The Political Paralysis chapter by Goska discussed the importance of individuals embracing the power people have to make an impact in another person’s life through small favors and actions. In reading it, I thought about our current situation with the coronavirus pandemic. As of recent, our society has been recognizing the individuals who have been delivering groceries and working in essential stores as well as the medical professionals who are on the front lines as the “heroes”. I’ve been reading articles centered around this, and their looming question is whether these occupations and individuals working the jobs will be as admired after we return to whatever “normal” will be. Reading the first chapter brought those questions to mind, because the “normal” before the pandemic often overlooked these individuals and their necessity. I imagine this pandemic will be transformative for many people, but I wonder if individuals will be more reflective of their actions and the influences we can make through small favors for others.
Additionally, I was drawn to the last chapter titled “Despair Is a Lie We Tell Ourselves”, as it calls on each of us to “maintain our world by changing the world”. Kushner relates this to being politically active, which I believe is important to establish a democratic society. However, I continued to wonder about the actions on the individual level. Being an active voice in important at the national level, but it should not neglect the actions of the individual on a community. This chapter was a good conclusion, as it left me feeling optimistic about the possibilities for change and togetherness. I think there is some truth to claiming tragedy brings people together – this period of isolation and social distancing has only changed people’s view of how to spend time with others, and I find that to be a positive in all the uncertainty.
“Stripes” 1996 – Dole
This ad was sponsored by Candidate Dole, the Republican candidate running against President Clinton. The entire ad was an attack ad – there was no substance or references to policy or political work. The ad explained how Clinton was facing criminal charges, and Clinton defended that he is “active duty”; therefore, his hearing would be postponed, according to some act. The whole point of the ad was the challenge and bring into question Clinton’s character, as the voice-over ended the commercial with, “Bill Clinton, he’s really something”. It was almost more comical than serious, even if the contents of the commercial were true – it came off as more of a joke than an accusation or questioning of character.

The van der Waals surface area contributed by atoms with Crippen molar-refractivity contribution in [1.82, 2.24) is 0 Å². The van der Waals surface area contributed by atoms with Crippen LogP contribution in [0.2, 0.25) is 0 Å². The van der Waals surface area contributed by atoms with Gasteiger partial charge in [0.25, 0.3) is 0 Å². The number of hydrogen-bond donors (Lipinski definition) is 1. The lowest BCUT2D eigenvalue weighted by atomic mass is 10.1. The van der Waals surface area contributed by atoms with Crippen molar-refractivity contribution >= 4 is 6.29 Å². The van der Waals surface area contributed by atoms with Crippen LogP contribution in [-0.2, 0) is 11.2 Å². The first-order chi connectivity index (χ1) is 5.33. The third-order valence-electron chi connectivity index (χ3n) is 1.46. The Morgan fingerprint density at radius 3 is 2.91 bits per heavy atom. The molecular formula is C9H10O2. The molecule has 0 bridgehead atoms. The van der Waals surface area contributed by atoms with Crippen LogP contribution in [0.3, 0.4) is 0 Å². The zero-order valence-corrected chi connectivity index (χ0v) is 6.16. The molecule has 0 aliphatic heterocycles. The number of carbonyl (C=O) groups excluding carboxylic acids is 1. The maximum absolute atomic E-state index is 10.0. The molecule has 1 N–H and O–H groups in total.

“Surgeon” 1996 – Clinton
This ad was put out by the Democratic party to support President Clinton. It shows multiple children saying what they wanted to be when they grew up, followed by a clip of Dole claiming he wanted to get rid of the Department of Defense. This ad was really interesting to me because it made me wonder how much these candidates manipulate children to appeal to the emotion of viewers. Clinton ran on the promise for a college tax credit and credit toward tuitions. The commercial ends by claiming that Clinton is going to build a bridge to the 21st century, and it makes me wonder about these policies in today’s discussions of elections.
A few months ago, I was watching a lot of shows on Hulu, and the commercials that split up the show are often recycled and reused – to the point of it just getting stuck in my head. One of the companies that stuck with me was SafeAuto, not because of the direct promotion of the company, but because of the silliness of the commercial itself. Each commercial featured a product that is unconventional and definitely wouldn’t get a bid from SharkTank investors – like pajamas for your car and a jumpsuit that heats up your food when you work out. The voice-over cuts the fake promotion short by exclaiming “That doesn’t sound right!”, which is the part that starts that promotion for SafeAuto itself. My friends and I quote the “That doesn’t sound right” phrase in our everyday interactions, which makes the commercial even more comical. As I was thinking of commercials that I really liked, I struggled because no commercials were initially coming to mind. I began wondering what commercials I refer to the most, and I was reminded of these SafeAuto commercials from Hulu. However, I think it is interesting because I couldn’t remember the company itself, but I remembered the silly promotions of fake products and the phrase “That doesn’t sound right!”, making me wonder how effective the commercial was for the course.